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The funder aims to develop partnerships with policy makers, funders and arts organisations to achieve a “lasting and systemic” impact.

Artwork in Hull
Artwork in Hull, the location for one of the foundation's civic engagement pilots

The Calouste Gulbenkian Foundation is moving into the third and final phase of its major study into how arts organisations can better connect with and revitalise local communities.

The Foundation is seeking partners from funding and policy backgrounds to share “inspirational” examples of best practice around the globe to help tackle barriers to civic activity.

Its plans include relaxing strict funding requirements to make funding “more flexible and fit for purpose”, producing more guidance and support to improve governance practices, and establishing more networking programmes to help arts organisations link up with social organisations.

“Now is the time to rethink our relationships within our communities,” Andrew Barnett, Director of the Foundation’s UK branch, writes in the foreword to a new report on ‘Phase 2’ of the Civic Arts Inquiry

“Tomorrow is too late.”

Phased plans

The Foundation’s inquiry is split into three phases. The first assessed what civic engagement means for arts organisation, highlighting common features of this type of work through a series of case studies. A 2017 report on this phase outlined the budgetary and capacity challenges standing in the way of sustained work between arts organisations and local communities.  

The second phase, which has just finished, consulted arts organisations on these conclusions, asking them what sorts of partnerships, training and initiatives the Foundation should support, and sharing examples of best practice.

While respondents were generally supportive of the conclusions, some concerns were raised, and these have influenced the Gulbenkian’s approach:

  • Following concerns that civic work could become a tick-box exercise, the Gulbenkian pledges to produce guidance and tools for arts trustees to support them in considering their civic role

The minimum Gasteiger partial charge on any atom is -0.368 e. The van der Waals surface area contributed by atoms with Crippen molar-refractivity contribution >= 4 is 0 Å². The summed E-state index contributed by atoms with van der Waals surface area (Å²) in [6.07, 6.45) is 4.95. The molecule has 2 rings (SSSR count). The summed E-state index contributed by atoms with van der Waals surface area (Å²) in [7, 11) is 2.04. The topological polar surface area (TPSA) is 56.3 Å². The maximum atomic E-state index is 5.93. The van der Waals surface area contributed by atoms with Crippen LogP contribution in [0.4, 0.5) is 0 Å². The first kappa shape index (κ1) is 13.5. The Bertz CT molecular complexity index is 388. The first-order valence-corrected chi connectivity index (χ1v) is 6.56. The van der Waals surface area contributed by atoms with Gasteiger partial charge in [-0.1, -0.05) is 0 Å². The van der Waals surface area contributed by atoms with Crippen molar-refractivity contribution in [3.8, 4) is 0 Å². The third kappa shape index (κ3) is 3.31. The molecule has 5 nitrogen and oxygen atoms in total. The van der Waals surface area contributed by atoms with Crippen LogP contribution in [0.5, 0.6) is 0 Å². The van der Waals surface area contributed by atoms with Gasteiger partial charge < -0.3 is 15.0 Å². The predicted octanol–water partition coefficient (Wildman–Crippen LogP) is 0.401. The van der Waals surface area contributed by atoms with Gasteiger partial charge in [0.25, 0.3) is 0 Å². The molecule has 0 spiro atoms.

• Recognising that barriers to enacting civic work are interrelated, the Gulbenkian aims to develop training and funding projects to encourage the arts sector to adopt best practices – and engage in a “reflective self-audit” of their activities
  • Noting time and resources are often spent “re-inventing the wheel”, and that good practice is “rarely scaled up or replicated nationally or internationally”, the Foundation sets out plans to share effective approaches from the UK and internationally for arts organisations to follow. 

The Gulbenkian says partnerships with funders, governments and arts organisations are central to addressing such concerns, and to developing programmes through which the arts could play a “connector” role with social, commercial and public authorities. 

Concrete actions

The Foundation has already supported several civic engagement pilots, including HEY100 – a Clore Social Leadership initiative also backed by Arts Council England, Big Lottery Fund and the Rank Foundation. This brought together social and cultural organisations in Hull and East Yorkshire to build leadership skills and capacity in order to help community and voluntary projects grow.

The Gulbenkian also recently launched a multi-million-pound project to support local communities in using the arts to make social change. 16 communities will make use of mentoring, peer-to-peer support and funding from a £4m pot over three years to create change “in ways they themselves have identified”.  

Other plans include launching an international exchange programme in 2019 and working towards hosting a major international conference in 2020.

“Changing mindsets and practice takes time and courage”, says the report. “We see ourselves as a catalyst. We know that we don’t have all the answers: we can only ask the questions and connect those with the commitment and expertise to make a difference”.